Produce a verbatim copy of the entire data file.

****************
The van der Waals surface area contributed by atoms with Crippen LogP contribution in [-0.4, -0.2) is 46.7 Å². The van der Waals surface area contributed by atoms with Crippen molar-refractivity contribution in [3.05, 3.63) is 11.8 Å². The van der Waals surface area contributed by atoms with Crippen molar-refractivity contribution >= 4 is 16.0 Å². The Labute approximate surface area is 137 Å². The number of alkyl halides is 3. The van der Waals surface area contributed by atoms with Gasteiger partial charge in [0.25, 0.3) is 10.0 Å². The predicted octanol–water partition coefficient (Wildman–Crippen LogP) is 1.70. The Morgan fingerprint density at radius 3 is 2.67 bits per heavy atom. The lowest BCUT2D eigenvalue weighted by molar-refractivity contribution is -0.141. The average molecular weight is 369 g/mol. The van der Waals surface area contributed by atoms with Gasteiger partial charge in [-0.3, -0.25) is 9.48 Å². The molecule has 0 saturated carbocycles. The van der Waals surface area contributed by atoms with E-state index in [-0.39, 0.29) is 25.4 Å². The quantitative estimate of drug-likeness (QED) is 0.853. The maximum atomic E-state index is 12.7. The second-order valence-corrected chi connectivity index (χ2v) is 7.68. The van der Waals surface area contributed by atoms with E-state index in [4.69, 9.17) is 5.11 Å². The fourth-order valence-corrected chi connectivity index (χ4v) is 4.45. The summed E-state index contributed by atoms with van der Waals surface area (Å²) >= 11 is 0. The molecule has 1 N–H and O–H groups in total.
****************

The van der Waals surface area contributed by atoms with Crippen LogP contribution in [-0.4, -0.2) is 46.7 Å². The van der Waals surface area contributed by atoms with Crippen molar-refractivity contribution in [3.05, 3.63) is 11.8 Å². The van der Waals surface area contributed by atoms with Crippen molar-refractivity contribution >= 4 is 16.0 Å². The Labute approximate surface area is 137 Å². The number of alkyl halides is 3. The van der Waals surface area contributed by atoms with Gasteiger partial charge in [0.25, 0.3) is 10.0 Å². The predicted octanol–water partition coefficient (Wildman–Crippen LogP) is 1.70. The Morgan fingerprint density at radius 3 is 2.67 bits per heavy atom. The lowest BCUT2D eigenvalue weighted by molar-refractivity contribution is -0.141. The average molecular weight is 369 g/mol. The van der Waals surface area contributed by atoms with Gasteiger partial charge in [-0.3, -0.25) is 9.48 Å². The molecule has 0 saturated carbocycles. The van der Waals surface area contributed by atoms with E-state index in [-0.39, 0.29) is 25.4 Å². The quantitative estimate of drug-likeness (QED) is 0.853. The maximum atomic E-state index is 12.7. The second-order valence-corrected chi connectivity index (χ2v) is 7.68. The van der Waals surface area contributed by atoms with E-state index in [4.69, 9.17) is 5.11 Å². The fourth-order valence-corrected chi connectivity index (χ4v) is 4.45. The summed E-state index contributed by atoms with van der Waals surface area (Å²) >= 11 is 0. The molecule has 1 N–H and O–H groups in total.